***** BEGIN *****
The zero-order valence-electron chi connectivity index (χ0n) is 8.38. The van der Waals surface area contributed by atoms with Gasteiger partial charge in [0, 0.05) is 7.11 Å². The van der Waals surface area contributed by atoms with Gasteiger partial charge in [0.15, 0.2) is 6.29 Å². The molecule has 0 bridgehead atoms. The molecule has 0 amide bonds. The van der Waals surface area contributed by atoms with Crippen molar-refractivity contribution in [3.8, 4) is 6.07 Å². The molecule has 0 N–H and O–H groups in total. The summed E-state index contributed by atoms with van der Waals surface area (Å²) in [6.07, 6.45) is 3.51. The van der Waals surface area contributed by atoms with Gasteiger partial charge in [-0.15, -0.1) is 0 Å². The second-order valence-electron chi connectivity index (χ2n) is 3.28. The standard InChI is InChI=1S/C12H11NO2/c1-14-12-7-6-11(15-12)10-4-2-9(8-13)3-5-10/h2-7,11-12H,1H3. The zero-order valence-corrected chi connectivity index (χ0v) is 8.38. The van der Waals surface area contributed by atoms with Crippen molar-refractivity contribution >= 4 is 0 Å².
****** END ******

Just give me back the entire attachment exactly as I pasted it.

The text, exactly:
The zero-order valence-electron chi connectivity index (χ0n) is 8.38. The van der Waals surface area contributed by atoms with Gasteiger partial charge in [0, 0.05) is 7.11 Å². The van der Waals surface area contributed by atoms with Gasteiger partial charge in [0.15, 0.2) is 6.29 Å². The molecule has 0 bridgehead atoms. The molecule has 0 amide bonds. The van der Waals surface area contributed by atoms with Crippen molar-refractivity contribution in [3.8, 4) is 6.07 Å². The molecule has 0 N–H and O–H groups in total. The summed E-state index contributed by atoms with van der Waals surface area (Å²) in [6.07, 6.45) is 3.51. The van der Waals surface area contributed by atoms with Gasteiger partial charge in [-0.15, -0.1) is 0 Å². The second-order valence-electron chi connectivity index (χ2n) is 3.28. The standard InChI is InChI=1S/C12H11NO2/c1-14-12-7-6-11(15-12)10-4-2-9(8-13)3-5-10/h2-7,11-12H,1H3. The zero-order valence-corrected chi connectivity index (χ0v) is 8.38. The van der Waals surface area contributed by atoms with Crippen molar-refractivity contribution >= 4 is 0 Å².